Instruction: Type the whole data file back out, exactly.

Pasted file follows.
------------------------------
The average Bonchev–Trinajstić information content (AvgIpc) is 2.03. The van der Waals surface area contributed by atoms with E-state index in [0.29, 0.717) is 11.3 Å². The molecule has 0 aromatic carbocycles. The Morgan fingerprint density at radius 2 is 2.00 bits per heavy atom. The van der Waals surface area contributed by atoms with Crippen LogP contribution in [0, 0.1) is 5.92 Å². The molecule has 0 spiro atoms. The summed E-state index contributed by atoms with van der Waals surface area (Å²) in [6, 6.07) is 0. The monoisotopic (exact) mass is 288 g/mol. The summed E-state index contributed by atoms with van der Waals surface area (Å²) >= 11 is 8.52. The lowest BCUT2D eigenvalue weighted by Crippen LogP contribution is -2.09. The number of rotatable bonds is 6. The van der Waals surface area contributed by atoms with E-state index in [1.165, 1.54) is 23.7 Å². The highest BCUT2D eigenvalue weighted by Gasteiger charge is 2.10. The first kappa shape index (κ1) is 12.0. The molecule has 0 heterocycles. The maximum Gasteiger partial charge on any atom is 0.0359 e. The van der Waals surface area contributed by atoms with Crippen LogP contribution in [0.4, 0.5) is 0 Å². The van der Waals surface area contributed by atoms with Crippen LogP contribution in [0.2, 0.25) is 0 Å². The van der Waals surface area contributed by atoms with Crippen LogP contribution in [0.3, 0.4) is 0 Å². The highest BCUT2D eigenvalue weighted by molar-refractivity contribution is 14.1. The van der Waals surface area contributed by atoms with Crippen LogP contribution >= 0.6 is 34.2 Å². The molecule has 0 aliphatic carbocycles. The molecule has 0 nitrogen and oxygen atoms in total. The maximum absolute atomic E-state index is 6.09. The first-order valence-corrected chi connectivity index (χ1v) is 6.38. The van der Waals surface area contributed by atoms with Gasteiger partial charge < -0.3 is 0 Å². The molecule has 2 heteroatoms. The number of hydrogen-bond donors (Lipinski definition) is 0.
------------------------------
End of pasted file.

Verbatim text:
The average Bonchev–Trinajstić information content (AvgIpc) is 2.03. The van der Waals surface area contributed by atoms with E-state index in [0.29, 0.717) is 11.3 Å². The molecule has 0 aromatic carbocycles. The Morgan fingerprint density at radius 2 is 2.00 bits per heavy atom. The van der Waals surface area contributed by atoms with Crippen LogP contribution in [0, 0.1) is 5.92 Å². The molecule has 0 spiro atoms. The summed E-state index contributed by atoms with van der Waals surface area (Å²) in [6, 6.07) is 0. The monoisotopic (exact) mass is 288 g/mol. The summed E-state index contributed by atoms with van der Waals surface area (Å²) >= 11 is 8.52. The lowest BCUT2D eigenvalue weighted by Crippen LogP contribution is -2.09. The number of rotatable bonds is 6. The van der Waals surface area contributed by atoms with E-state index in [1.165, 1.54) is 23.7 Å². The highest BCUT2D eigenvalue weighted by Gasteiger charge is 2.10. The first kappa shape index (κ1) is 12.0. The molecule has 0 heterocycles. The maximum Gasteiger partial charge on any atom is 0.0359 e. The van der Waals surface area contributed by atoms with Crippen LogP contribution in [0.4, 0.5) is 0 Å². The van der Waals surface area contributed by atoms with Crippen LogP contribution in [0.2, 0.25) is 0 Å². The van der Waals surface area contributed by atoms with Crippen LogP contribution in [0.3, 0.4) is 0 Å². The highest BCUT2D eigenvalue weighted by molar-refractivity contribution is 14.1. The van der Waals surface area contributed by atoms with Crippen LogP contribution >= 0.6 is 34.2 Å². The molecule has 0 aliphatic carbocycles. The molecule has 0 nitrogen and oxygen atoms in total. The maximum absolute atomic E-state index is 6.09. The first-order valence-corrected chi connectivity index (χ1v) is 6.38. The van der Waals surface area contributed by atoms with Gasteiger partial charge < -0.3 is 0 Å². The molecule has 2 heteroatoms. The number of hydrogen-bond donors (Lipinski definition) is 0.